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Words Of Wisdom From Jane – The Do’s and Don’ts of Approaching The Judge

You pay your entry fee, take your chances, and hopefully, the judge is well-educated in your breed. Your entry fee is the fee to evaluate your dog. You are paying for one judges opinion. What if you disagree? What if, in your opinion, the judge is way off base? When, if ever, is it appropriate to approach the judge about the placements?

Having been on many sides of this dilemma (Breeder, Owner, Handler, AKC Rep, and Judge), my first question would be, why? Is it because you didn’t win? Or is it because you truly feel the judge is way off base with his/her opinion? My second question would be, are you qualified to have this conversation? How long have you been in the breed? Are you a breeder? If so, for how long? How many champions have you bred? If you are a handler, how long have you been exhibiting this specific breed? How many dogs have you finished in this breed to Ch. or GCH? Judges have spent a significant amount of time and energy learning a breed, talking to mentors, going on kennel visits, going to National or seminars, and completing online education. What are your qualifications?

I can only speak for myself but marching into the ring with your hair on fire and asking the judge what he/she didn’t like about your dog really isn’t the best way to start a conversation. You ask the judge, “Why did you put up the other dog?” But this really doesn’t fly either. Been there, done that–didn’t work!

I do believe permit judges branching out from their original breed or group are more than willing to have a discussion with a long-term breeder or exhibitor on salient, hallmark, breed-specific characteristics that are important to them and their breeding program. Now understand, no judge wants to hear they got it wrong, but rather how they could do better. As the breeder/exhibitor, your goal should be to give the judge additional insight into your breed that may not have been discussed in seminars or in other education. You are merely giving the judge your humble opinion and something to think about–planting a seed if you will.

Approaching the judge should be done during downtime, not between classes, not while taking photos, but when the judge clearly has a break in their assignment. Introduce yourself, explain you are a long-time breeder, exhibitor, or parent club-approved mentor (if applicable). Do not discuss specific dogs, but let the judge know you are aware he/she is fairly new to the breed, and sometimes it can be a difficult breed to judge. Simply explain that although they did okay, you would like the judge to consider prioritizing X, Y, or Z as these characteristics are important to you and, in your opinion, paramount to breed type. It’s easy. There’s no argument, just a little FYI. I would like to think all judges would appreciate the additional information and education, as many times different breeders and mentors have different priorities, and that’s okay. A judge’s job is to take in all the information available, digest it, find their way, and be consistent.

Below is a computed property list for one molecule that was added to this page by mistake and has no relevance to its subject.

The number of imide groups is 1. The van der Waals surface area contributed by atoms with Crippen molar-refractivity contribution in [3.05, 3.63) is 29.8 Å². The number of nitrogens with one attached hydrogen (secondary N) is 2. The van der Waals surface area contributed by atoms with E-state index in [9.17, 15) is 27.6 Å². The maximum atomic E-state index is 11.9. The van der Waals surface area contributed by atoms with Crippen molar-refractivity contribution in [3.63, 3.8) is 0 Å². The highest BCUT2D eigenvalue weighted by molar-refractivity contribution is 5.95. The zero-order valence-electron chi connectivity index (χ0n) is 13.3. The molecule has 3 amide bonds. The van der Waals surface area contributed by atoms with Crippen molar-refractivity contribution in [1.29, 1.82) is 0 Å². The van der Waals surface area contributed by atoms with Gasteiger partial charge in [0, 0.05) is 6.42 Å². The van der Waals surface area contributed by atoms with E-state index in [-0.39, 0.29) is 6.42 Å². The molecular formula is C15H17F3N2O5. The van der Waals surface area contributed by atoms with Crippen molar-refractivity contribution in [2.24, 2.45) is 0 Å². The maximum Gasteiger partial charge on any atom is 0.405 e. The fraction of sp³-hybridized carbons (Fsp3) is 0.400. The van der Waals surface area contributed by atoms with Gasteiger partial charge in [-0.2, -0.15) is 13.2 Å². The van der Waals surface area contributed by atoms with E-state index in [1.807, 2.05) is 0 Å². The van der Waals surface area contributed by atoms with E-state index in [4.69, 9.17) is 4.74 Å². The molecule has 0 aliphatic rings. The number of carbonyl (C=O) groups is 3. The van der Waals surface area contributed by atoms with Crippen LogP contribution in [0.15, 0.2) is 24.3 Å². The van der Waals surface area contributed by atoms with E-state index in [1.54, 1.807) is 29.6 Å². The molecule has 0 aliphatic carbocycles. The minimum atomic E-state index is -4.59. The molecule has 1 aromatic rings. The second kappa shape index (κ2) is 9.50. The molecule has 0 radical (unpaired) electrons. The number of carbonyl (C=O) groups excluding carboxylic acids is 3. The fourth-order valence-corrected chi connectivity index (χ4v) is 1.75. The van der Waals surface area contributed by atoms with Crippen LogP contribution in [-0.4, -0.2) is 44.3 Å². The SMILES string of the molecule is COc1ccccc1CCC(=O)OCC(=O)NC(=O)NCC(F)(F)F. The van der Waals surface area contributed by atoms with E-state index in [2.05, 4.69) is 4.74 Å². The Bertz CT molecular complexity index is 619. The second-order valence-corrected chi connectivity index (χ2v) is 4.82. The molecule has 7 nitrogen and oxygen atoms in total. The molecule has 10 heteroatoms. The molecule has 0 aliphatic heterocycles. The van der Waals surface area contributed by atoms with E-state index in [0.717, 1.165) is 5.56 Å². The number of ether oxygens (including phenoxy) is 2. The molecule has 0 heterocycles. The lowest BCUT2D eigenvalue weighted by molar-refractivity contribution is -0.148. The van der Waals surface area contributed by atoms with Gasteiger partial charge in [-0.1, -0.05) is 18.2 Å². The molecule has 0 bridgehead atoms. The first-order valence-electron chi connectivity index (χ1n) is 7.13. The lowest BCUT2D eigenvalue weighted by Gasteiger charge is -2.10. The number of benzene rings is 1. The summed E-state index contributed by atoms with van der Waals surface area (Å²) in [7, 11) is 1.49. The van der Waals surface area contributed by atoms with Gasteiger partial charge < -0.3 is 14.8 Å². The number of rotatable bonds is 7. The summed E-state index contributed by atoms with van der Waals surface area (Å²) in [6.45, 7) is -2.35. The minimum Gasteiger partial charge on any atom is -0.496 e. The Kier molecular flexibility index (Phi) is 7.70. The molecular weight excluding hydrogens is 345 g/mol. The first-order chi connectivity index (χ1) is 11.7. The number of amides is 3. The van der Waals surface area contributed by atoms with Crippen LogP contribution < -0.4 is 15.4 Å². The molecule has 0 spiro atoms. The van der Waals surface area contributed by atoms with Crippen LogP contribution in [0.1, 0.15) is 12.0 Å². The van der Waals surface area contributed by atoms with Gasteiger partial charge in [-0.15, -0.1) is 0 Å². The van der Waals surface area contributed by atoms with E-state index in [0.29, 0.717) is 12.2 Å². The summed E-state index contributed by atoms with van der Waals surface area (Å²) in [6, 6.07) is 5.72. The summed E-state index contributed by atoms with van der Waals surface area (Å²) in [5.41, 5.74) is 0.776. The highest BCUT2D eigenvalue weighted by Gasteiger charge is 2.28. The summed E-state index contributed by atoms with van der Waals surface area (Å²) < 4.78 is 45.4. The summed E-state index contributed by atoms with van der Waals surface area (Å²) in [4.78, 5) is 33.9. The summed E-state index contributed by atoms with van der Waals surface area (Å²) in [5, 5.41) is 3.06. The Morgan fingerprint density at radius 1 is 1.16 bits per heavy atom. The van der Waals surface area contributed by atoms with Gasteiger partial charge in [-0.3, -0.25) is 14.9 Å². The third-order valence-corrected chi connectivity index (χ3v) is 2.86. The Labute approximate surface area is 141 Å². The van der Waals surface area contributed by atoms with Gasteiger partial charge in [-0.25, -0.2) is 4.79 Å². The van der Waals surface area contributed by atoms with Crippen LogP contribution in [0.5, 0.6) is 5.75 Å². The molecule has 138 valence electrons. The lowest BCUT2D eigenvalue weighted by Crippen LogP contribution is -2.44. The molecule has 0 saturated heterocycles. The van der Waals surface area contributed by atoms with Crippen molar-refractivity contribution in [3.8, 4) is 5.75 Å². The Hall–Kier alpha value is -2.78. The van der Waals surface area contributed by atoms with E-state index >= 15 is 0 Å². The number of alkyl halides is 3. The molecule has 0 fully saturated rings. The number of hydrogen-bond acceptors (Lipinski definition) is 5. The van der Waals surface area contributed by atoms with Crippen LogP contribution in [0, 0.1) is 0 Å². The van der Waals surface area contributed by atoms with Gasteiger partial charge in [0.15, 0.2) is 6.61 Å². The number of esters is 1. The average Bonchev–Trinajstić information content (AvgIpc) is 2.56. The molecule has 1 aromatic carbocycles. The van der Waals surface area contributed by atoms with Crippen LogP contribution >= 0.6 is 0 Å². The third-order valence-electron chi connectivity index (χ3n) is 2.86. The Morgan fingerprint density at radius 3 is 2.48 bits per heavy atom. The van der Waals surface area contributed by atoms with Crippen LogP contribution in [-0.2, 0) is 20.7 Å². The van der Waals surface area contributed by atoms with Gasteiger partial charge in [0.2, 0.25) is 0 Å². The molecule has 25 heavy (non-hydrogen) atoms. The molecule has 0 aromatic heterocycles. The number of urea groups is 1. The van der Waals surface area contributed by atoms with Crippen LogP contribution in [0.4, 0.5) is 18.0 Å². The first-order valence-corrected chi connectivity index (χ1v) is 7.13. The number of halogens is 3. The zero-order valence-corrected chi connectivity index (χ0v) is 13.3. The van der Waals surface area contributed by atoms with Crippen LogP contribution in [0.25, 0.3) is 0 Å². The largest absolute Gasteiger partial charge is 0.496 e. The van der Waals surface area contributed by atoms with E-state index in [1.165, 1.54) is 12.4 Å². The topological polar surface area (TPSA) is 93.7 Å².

Now, if you are fairly new to dog shows and are trying to educate yourself, that’s great!

Having a discussion with a judge (new or established) about the qualities of your dog can be very educational, but first, make sure you have read your breed’s standard. I realize many who read this will think this is a no-brainer, but you would be surprised how many exhibitors have never read their breed’s standard. The point is, do your homework before showing your dog, much less approaching a judge to discuss the breed. Again, don’t bite the judge’s head off; this will get you nowhere. Explain you are new to dog shows if that is the case. Ask how you can improve; is there something specific about your dog you should be aware of? Was it your handling? Your grooming? Ask questions; it’s okay; we all started somewhere. Even the most seasoned handlers, breeders, and yes, even judges ask questions and learn something new every day.

At the end of the day, I would like to believe everyone wants to improve–judges, breeders, and exhibitors alike. All conversation is good conversation, so do your homework, take a deep breath, and be kind.

Short URL: https://caninechronicle.com/?p=207309

Posted by on Jul 15 2021. Filed under Current Articles, Dog Show History, Health & Training. You can follow any responses to this entry through the RSS 2.0. Both comments and pings are currently closed.

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